NEW YORK—The past year brought a first for AIG Property Casualty—a meteorite claim filed by a Siberian warehouse insured against earthbound space debris.
“History doesn’t repeat itself; it rhymes,” quoted Peter Hancock, CEO of AIG Property Casualty, at the Annual Insurance Executive Conference held here yesterday, drawing a parallel between Mark Twain’s words and the changing global risk landscape.
Speaking on a panel outlining emerging risks and opportunities within insurance, Hancock listed climate change, cyber insurance, alternative capacity and public-private risk transfers as trends watched by AIG’s P&C company.
“Although 2013 was mostly a benign weather year, modeling perils must make presumptions that weather events will become more severe,” he said, naming climate change and urban and suburban development as factors increasing catastrophe losses.
Cyber breach was also high on Hancock’s radar. According to the executive, about 525 breaches occurred so far in 2013, affecting companies that need to contend with different privacy and notification laws in nearly every state, as well as impending protocols for government action. The fallout from data leaks is now quantifiable, as 76% of customers will close an account if they suspect their information has been compromised, and corporate stocks drop by an average of 5% after a breach.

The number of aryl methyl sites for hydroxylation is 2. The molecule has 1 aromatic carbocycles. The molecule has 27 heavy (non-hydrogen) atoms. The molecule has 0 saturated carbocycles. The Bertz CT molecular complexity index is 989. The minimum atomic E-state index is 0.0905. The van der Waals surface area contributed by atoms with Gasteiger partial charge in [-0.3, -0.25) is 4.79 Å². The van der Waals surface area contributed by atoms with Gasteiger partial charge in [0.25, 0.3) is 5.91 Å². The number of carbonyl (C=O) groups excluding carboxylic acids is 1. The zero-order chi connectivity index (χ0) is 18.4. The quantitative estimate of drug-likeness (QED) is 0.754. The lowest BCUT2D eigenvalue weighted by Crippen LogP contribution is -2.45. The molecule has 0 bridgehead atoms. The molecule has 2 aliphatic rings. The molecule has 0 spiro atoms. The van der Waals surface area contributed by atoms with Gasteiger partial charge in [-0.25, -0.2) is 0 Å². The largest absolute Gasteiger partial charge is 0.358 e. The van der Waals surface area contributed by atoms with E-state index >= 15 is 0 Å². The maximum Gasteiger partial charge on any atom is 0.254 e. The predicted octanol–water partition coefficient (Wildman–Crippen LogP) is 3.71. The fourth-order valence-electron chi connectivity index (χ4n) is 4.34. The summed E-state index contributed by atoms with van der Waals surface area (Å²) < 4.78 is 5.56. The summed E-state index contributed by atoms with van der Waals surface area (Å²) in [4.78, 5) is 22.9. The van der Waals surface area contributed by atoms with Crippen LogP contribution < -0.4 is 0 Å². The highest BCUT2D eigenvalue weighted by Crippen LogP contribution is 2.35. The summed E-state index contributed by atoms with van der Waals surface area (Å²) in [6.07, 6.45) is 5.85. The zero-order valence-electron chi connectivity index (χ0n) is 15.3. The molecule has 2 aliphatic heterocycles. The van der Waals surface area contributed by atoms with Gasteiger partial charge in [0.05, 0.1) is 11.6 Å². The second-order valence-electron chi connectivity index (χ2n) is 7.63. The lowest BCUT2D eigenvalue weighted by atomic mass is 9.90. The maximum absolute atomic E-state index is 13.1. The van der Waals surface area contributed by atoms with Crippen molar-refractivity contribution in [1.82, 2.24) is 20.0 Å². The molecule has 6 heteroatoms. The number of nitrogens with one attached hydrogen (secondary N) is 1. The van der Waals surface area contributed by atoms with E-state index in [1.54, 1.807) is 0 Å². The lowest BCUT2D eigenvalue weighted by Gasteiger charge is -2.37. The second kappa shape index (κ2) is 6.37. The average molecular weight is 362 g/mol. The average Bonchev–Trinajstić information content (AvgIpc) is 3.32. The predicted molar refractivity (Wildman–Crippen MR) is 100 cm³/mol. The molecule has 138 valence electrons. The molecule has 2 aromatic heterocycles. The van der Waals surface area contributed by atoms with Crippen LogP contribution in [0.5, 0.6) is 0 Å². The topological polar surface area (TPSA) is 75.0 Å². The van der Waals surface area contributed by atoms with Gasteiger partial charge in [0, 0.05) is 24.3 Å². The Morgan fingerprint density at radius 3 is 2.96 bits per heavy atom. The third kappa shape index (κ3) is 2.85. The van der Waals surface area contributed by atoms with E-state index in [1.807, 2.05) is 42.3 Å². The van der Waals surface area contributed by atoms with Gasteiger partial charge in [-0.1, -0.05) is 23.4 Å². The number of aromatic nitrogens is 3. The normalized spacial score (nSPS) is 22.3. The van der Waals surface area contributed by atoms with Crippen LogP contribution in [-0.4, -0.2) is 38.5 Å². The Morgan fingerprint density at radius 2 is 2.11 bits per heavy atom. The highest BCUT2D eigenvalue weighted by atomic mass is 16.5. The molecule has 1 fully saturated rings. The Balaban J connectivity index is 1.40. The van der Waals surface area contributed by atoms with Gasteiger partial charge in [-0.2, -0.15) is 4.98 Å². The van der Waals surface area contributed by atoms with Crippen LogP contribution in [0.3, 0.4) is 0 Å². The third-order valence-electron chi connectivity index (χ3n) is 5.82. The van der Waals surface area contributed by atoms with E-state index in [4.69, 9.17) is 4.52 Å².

“It’s a real risk that is massively underinsured” with little carrier expertise and not much customer demand, said Hancock.
Turning to other risks, Hancock said public-private risk control mechanisms may ensnare the insurance industry and wider economy as the National Flood Insurance Program (NFIP) “is renewed every year despite its costs and the distortions it creates to the building industry” by allowing real estate development in flood-prone areas.
Meanwhile, the Terrorism Risk Insurance Act (TRIA) is “stuck” although “it hasn’t cost taxpayers a dime, but it is very good for society,” said Hancock. Furthermore, he said, workers’ compensation lines simply “cannot go without it.”
The economy has spurred the industry to look towards alternative capital arrangements as a solution to low investment yields in recent years, but the executive believes it is a “temporary phenomenon driven by current quantitative easing.”
However, he says, the insurance industry has been avoiding the investment risks that plagued the financial industry and its unwary customers prior to the recession.